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H. Taylor, H.T. Vu, C.A. McCarty, J.E. Keeffe; The Need for Routine Eye Examinations . Invest. Ophthalmol. Vis. Sci. 2004;45(13):1395.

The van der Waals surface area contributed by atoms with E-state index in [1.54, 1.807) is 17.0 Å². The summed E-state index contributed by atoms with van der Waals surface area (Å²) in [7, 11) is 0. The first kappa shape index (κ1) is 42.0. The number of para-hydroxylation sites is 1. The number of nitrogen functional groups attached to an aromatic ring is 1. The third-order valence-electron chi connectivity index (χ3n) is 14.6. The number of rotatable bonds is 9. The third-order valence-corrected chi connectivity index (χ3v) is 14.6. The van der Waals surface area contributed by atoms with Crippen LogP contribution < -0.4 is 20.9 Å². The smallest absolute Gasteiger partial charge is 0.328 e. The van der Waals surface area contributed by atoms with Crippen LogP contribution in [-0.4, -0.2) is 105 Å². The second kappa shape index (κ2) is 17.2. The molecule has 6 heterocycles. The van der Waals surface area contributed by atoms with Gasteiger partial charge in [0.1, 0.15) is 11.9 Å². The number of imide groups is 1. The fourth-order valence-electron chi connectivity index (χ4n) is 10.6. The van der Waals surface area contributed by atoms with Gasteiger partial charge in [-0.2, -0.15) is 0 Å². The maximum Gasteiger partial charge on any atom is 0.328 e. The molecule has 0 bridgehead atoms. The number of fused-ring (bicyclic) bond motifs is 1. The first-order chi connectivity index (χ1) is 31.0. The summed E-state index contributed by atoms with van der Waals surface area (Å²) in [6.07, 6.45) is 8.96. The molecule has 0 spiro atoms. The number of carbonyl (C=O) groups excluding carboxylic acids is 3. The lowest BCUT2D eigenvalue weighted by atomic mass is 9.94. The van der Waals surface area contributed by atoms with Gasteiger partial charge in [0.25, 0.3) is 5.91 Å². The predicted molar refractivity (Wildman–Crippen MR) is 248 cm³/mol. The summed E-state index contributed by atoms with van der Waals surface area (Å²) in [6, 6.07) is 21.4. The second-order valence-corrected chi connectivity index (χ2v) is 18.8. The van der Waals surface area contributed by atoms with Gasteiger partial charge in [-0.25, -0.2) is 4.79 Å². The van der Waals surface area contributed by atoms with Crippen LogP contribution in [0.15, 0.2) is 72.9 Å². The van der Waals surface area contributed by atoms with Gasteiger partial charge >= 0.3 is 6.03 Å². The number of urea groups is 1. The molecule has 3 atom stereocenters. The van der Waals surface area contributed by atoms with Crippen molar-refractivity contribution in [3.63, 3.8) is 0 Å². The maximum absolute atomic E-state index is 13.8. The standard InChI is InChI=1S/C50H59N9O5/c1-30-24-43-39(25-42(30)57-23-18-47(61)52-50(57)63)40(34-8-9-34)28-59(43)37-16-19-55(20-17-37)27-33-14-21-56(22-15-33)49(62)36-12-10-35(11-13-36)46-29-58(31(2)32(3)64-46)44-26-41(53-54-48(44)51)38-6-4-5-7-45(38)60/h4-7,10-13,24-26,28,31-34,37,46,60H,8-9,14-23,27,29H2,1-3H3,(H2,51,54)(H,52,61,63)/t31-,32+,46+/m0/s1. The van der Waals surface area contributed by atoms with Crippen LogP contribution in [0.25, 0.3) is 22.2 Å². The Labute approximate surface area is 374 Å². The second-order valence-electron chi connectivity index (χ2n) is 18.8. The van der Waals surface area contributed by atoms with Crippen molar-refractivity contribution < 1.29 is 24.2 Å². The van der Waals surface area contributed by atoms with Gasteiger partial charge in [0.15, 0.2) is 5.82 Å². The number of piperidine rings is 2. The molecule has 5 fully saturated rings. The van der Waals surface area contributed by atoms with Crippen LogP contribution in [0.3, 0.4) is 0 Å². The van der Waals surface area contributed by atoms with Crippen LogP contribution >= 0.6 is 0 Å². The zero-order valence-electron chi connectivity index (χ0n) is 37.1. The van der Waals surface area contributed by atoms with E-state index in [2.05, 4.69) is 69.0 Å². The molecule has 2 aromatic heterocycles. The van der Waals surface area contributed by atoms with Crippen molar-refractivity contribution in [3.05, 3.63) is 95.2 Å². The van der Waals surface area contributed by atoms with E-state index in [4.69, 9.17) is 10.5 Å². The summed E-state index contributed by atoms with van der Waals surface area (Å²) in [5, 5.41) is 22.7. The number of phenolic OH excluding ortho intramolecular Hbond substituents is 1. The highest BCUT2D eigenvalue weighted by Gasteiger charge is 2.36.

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Purpose: To determine the incidence and causes of vision loss and the preferred frequency of routine eye examinations for those with normal vision and a normal examination. Methods: The Melbourne Visual Impairment project was a prospective, population–based study of people aged 40 years and older. Standardized examination protocols were used that included presenting and best–corrected visual acuity, visual field–testing and comprehensive eye examination with dilation. We determine the incidence of vision loss over the 5–year period with 1606 participants who had normal vision and a normal examination at the baseline survey and attended the follow–up survey. Fisher’s exact tests were used to calculate the p values for the tests of whether there was any (unadjusted) association) between age groups and various groups of participants and odds ratios adjusted for age and gender were obtained from logistic regressions. Results: There were 2529 people with a full data set, including 1606 with a normal baseline examination. The 5–year incidence of vision loss (<6/12 presenting acuity in the worst eye) was 2.20%. Those with a family history of eye disease were at greater risk of vision loss. Overall 22 of 36 (61%) of those with vision loss had noticed a change in their vision, but 5 of these 22 (23%) who had noticed a change in their vision had not sought an eye examination. It turns out only 8/1606 (0.50%) to 14/1606 (0.87%) had developed unrecognised vision loss in this 5–year period. Conclusions: We wanted to determine the number of people who had a normal baseline eye examination and who developed asymptomatic and unrecognised vision loss. These people form the target group that a "routine" screening program would be designed to detect. Frequent "routine" eye examinations of those who have had a normal examination will have a low yield and may not be cost–effective. Health promotion messages should target those who notice a change in vision, and those at risk such as those with diabetes or a family history of eye disease
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